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Just Can't Convince Myself...


Mitch f

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Love the heck out out braided line but can't convince myself that I dont need a fluorocarbon leader in clear water. I've had many great fishermen tell me otherwise but I just can't do it.......it's just a confidence thing. Please someone give me proof that the big ones (don't care about the small ones) don't care. It would sure make jig fishing much easier.

"Honor is a man's gift to himself" Rob Roy McGregor

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Troll or crank, do not worry about the leader. For a slow finesse presentation, like a shaky head, Alberto knot a smaller YoZuri Hybrid leader and knock their lights out.

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I haven't found an argument FOR braid yet except for frog fishing. I can only see you needing it if you fish for money. However I am a firm believer in leaders.

everything in this post is purely opinion and is said to annoy you.

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Braid last a long time, unless you clip away at it. I use a leader because it's easier to retie and saves my braid. I'm sure it isn't a negative for the fish either. It als o give me a little shock absorber.

Today's release is tomorrows gift to another fisherman.

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I never use a leader. But I use a little thinner braid than most recommend. 4/15 Power Pro is my normal summertime line (spinning reels only, I use mono on all my casting reels). In the winter I'll go down to 2/10 on one rod.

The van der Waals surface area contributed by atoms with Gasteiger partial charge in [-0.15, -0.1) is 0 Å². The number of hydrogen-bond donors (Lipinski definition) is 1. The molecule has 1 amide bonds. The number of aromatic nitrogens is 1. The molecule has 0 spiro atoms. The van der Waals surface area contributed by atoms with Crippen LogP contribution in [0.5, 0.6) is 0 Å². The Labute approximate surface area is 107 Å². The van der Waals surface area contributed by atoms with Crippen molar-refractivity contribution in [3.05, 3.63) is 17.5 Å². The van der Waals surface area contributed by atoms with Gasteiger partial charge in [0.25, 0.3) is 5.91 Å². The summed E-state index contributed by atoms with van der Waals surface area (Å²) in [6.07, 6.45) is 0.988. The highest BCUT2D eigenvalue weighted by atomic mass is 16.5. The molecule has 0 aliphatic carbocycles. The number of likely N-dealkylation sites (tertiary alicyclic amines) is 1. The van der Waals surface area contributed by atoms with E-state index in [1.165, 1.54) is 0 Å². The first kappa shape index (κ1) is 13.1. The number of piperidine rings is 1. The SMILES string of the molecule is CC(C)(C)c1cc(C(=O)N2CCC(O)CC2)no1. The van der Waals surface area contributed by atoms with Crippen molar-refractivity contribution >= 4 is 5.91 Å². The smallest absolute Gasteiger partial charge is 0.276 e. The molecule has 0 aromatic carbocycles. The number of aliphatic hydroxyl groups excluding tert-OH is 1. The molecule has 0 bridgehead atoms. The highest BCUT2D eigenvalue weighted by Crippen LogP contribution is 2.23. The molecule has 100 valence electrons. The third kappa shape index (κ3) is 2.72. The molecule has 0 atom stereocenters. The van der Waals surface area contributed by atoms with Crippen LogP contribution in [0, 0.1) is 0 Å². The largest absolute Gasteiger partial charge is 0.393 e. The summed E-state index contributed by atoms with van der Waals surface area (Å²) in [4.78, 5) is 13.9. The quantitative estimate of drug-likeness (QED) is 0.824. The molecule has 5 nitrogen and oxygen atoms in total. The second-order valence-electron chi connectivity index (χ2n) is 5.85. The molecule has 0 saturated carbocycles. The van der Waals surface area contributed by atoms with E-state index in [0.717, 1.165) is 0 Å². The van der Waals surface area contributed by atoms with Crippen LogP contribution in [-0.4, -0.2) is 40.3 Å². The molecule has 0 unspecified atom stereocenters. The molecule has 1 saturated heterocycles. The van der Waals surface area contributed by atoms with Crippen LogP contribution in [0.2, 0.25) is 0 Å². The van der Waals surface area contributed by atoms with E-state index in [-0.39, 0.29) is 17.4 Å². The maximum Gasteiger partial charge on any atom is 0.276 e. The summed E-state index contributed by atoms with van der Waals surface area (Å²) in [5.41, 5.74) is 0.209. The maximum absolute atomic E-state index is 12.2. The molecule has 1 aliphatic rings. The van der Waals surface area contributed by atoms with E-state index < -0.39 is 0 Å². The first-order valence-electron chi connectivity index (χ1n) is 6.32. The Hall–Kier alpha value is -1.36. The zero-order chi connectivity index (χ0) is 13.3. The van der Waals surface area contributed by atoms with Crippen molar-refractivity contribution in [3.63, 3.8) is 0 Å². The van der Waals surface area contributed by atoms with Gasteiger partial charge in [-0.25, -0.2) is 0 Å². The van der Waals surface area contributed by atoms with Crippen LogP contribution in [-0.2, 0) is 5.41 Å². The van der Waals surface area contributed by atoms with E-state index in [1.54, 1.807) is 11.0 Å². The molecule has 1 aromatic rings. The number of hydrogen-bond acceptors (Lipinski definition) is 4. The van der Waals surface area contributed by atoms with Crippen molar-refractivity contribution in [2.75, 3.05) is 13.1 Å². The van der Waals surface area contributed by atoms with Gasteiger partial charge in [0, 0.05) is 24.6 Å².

Here's the way I look at it. Fish can see pretty darned well underwater. Well enough that if they were looking for it they could easily see 2 pound test mono in clear water. But they have pretty small brains, and let's face it, they ain't smart. They don't think. So I'm pretty sure they don't think, "Hey, there's something that looks good to eat, but it has a line thingy hanging from it so I don't think I'll try it." If they DID think that way, given that they can probably see your line in clear water no matter how light and thin it is, they'd never take a lure or bait. So I doubt that the line makes much difference unless it is VERY obvious. Thin braids are a little more obvious under certain light conditions than mono of the same diameter, but under other light conditions they may even be less obvious, since mono reflects light a little more than braid due to its smoothness (mirror qualities). Now, I think that if the line is so obvious that it's as noticeable as the lure itself--looks like a part of the lure, say--I could see it turning them off. But thin braid is only a little more noticeable than mono of comparable diameter on average.